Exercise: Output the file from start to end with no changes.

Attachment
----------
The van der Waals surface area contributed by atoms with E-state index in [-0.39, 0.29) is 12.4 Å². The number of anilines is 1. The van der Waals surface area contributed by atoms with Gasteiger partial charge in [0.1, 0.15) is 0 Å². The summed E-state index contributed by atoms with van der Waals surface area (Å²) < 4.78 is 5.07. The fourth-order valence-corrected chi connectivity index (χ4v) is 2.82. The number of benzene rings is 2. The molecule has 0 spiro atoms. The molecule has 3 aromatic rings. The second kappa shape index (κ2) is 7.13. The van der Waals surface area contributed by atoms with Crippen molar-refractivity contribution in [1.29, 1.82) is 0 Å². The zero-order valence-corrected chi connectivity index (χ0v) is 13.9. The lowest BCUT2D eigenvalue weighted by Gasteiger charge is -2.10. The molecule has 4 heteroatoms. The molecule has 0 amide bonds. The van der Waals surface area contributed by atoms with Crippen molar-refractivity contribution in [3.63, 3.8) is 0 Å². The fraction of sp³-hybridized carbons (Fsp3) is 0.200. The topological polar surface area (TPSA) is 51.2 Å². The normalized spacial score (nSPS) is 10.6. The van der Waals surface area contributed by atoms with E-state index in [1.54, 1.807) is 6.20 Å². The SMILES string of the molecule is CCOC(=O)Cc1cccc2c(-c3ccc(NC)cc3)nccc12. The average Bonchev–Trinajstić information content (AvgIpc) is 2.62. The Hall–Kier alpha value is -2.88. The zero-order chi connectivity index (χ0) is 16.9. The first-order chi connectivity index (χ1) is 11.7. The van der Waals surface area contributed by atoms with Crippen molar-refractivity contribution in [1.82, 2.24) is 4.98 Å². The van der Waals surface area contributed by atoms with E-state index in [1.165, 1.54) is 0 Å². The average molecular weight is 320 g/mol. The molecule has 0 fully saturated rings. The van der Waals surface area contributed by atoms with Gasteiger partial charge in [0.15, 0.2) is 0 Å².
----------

The van der Waals surface area contributed by atoms with E-state index in [-0.39, 0.29) is 12.4 Å². The number of anilines is 1. The van der Waals surface area contributed by atoms with Gasteiger partial charge in [0.1, 0.15) is 0 Å². The summed E-state index contributed by atoms with van der Waals surface area (Å²) < 4.78 is 5.07. The fourth-order valence-corrected chi connectivity index (χ4v) is 2.82. The number of benzene rings is 2. The molecule has 0 spiro atoms. The molecule has 3 aromatic rings. The second kappa shape index (κ2) is 7.13. The van der Waals surface area contributed by atoms with Crippen molar-refractivity contribution in [1.29, 1.82) is 0 Å². The zero-order valence-corrected chi connectivity index (χ0v) is 13.9. The lowest BCUT2D eigenvalue weighted by Gasteiger charge is -2.10. The molecule has 4 heteroatoms. The molecule has 0 amide bonds. The van der Waals surface area contributed by atoms with Crippen molar-refractivity contribution in [3.63, 3.8) is 0 Å². The fraction of sp³-hybridized carbons (Fsp3) is 0.200. The topological polar surface area (TPSA) is 51.2 Å². The normalized spacial score (nSPS) is 10.6. The van der Waals surface area contributed by atoms with E-state index in [1.54, 1.807) is 6.20 Å². The SMILES string of the molecule is CCOC(=O)Cc1cccc2c(-c3ccc(NC)cc3)nccc12. The average Bonchev–Trinajstić information content (AvgIpc) is 2.62. The Hall–Kier alpha value is -2.88. The zero-order chi connectivity index (χ0) is 16.9. The first-order chi connectivity index (χ1) is 11.7. The van der Waals surface area contributed by atoms with Crippen molar-refractivity contribution in [1.82, 2.24) is 4.98 Å². The van der Waals surface area contributed by atoms with E-state index in [1.165, 1.54) is 0 Å². The average molecular weight is 320 g/mol. The molecule has 0 fully saturated rings. The van der Waals surface area contributed by atoms with Gasteiger partial charge in [0.15, 0.2) is 0 Å².